On a mile-long warm-up jog earlier in the Rock Bridge girls’ soccer season, the team paused to stretch, forming a circle around the two freshmen that were to lead the stretches. All of a sudden the team charged at the two freshman in the middle, Kelsey Reimler and Isabeau Reiske, picking them up and throwing them into the nearby lake.
“They all charged and everyone picked up a freshman, and they just ran and threw us in the lake and we had to go head under,” Reimler said.
The lake throwing ritual is just a “perk” to being a freshman on the soccer team. They also have to fill water bottles, clean up after practice, sort balls and lug the 50-pound water cooler around during tournaments.
And while Reimler and Reiske share the distinction of being the only freshman on varsity, that is where their similarities seem to end.
The two freshman bring very different personalities to the team. While Reiske, a defender, is soft-spoken and quiet, Reimler, a forward, is more goofy and outgoing.
“Beau’s really quiet,” Gates said. “We don’t hear much out of her. Coach Kyle had a goal of getting her to speak 20 words to him one night and I don’t think he reached his total.”
Originally the coaching staff wasn’t planning on putting any freshman on varsity to start off the season, but when they realized they needed another forward and defender, Reimler and Reiske seemed like the best fit.
Since then Gates has seen improvement from both of the freshmen — and enough from Reiske to earn a starting role.
“I think Beau definitely has progressed,” she said. “I think she’s more confident back there. I think she’s calm and collected. If something bad happens she doesn’t freak out, she’s just calm and collected. She’s definitely a huge asset back there.”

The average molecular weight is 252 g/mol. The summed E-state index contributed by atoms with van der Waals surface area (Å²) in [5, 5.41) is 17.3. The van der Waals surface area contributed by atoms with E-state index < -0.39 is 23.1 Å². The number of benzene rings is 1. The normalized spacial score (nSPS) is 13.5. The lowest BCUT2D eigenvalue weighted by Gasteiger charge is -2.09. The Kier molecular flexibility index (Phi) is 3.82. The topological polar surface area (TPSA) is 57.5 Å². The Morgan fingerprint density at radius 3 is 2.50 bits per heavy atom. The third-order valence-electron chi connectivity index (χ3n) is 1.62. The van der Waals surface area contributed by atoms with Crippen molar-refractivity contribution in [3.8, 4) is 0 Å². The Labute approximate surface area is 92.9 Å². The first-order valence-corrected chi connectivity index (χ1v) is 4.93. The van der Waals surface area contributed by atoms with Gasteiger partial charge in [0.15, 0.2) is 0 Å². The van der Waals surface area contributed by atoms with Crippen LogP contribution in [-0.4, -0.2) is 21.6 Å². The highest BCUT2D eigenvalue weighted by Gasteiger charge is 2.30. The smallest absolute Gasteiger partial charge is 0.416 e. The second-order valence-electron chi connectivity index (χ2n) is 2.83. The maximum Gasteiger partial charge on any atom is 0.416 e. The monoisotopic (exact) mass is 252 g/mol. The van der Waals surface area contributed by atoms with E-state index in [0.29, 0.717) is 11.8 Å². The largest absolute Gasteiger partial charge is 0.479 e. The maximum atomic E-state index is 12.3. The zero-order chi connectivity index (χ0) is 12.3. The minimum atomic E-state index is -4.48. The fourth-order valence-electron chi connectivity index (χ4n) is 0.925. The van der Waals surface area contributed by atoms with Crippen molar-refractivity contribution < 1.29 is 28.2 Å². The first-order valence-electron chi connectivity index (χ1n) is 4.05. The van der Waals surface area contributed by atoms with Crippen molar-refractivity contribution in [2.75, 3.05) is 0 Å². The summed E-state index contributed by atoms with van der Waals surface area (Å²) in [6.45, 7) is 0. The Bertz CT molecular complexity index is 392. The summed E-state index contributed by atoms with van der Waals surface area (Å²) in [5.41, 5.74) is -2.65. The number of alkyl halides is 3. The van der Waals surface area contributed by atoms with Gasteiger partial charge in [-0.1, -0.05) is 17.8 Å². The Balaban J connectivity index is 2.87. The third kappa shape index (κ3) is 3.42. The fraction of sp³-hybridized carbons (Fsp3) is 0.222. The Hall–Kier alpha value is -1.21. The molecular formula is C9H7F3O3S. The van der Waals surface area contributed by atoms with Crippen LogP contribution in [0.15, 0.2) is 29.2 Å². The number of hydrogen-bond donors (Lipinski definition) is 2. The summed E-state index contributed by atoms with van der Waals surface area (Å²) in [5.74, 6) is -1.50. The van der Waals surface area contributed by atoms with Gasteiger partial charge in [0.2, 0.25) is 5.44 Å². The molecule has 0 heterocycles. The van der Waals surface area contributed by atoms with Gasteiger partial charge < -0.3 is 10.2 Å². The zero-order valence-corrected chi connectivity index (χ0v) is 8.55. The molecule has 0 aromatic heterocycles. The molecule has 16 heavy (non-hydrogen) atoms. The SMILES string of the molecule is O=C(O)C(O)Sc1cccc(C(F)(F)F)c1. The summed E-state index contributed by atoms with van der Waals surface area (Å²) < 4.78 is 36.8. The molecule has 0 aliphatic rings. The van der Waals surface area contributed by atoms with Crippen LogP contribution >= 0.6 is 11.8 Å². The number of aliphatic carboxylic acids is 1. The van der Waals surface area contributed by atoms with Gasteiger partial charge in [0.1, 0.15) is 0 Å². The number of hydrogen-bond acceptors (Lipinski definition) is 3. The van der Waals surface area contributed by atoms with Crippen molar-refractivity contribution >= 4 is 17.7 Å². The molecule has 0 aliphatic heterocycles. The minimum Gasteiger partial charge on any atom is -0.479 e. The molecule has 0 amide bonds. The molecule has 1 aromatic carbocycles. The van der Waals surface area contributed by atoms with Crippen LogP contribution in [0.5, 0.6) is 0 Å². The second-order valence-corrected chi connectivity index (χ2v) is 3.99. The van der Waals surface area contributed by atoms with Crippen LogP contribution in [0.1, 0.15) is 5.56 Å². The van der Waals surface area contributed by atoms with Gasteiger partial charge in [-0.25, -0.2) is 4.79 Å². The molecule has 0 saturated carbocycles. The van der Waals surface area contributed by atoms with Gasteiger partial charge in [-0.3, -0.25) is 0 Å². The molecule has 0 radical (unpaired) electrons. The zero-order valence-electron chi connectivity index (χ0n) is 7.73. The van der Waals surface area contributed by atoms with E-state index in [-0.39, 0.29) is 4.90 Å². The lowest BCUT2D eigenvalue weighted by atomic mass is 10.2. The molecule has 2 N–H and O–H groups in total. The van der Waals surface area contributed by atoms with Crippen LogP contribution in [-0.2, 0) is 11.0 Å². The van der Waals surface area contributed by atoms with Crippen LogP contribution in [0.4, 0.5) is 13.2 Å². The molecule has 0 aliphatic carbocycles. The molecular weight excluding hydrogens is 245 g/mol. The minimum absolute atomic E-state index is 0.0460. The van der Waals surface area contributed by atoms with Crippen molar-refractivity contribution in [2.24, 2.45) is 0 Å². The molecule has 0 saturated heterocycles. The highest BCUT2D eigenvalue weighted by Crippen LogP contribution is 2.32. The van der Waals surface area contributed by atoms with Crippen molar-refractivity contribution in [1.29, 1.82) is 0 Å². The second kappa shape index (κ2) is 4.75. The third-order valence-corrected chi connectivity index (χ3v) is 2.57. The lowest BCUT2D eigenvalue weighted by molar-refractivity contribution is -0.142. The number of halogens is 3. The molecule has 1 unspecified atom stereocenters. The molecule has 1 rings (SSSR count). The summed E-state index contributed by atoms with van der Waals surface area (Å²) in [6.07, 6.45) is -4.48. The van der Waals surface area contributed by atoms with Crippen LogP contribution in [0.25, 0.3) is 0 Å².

“The past few games [Reimler] has worked really hard and I’ve seen a huge difference between the last few games and the games before that.”
While the freshmen had known each other before the season, they said they have become much closer because of soccer.
“We’ve gotten closer since the season started,” Reiske agreed. “You don’t have to do all the cleanup by yourself and you’re not going through it by yourself.”
The girls say that while they are both looking forward to being sophomores next year, being a freshman on varsity wasn’t all that bad — even if it was a little intimidating at first.
“I was scared the first couple practices but [the other girls] have been so nice and welcoming it didn’t really matter,” Reiske said.
“At first, you really didn’t know the team that well so you’re just there trying not to screw up on the first day so they don’t think you’re back.”
Reimler agreed, but said after a while that feeling goes away.
“Whenever you do a good thing they’re there to help you, and when it’s tough they’re there to just keep you going so you don’t get down on yourself or anything, and it’s really encouraging,” she said.
With almost a full year of experience behind her, Reimler said she is looking forward to the perks of not being a freshman — no more cleaning up or harmless teasing from upperclassmen. But she also says she wants to use her experience to help other freshman who make varsity in years to come.
“I’m looking forward to being able to be a role model for other freshmen, (now) having known what it’s like and to be inclusive for them so they don’t feel left out and everything,” she said. “And just not have to get all the initiation that goes with being a freshman.”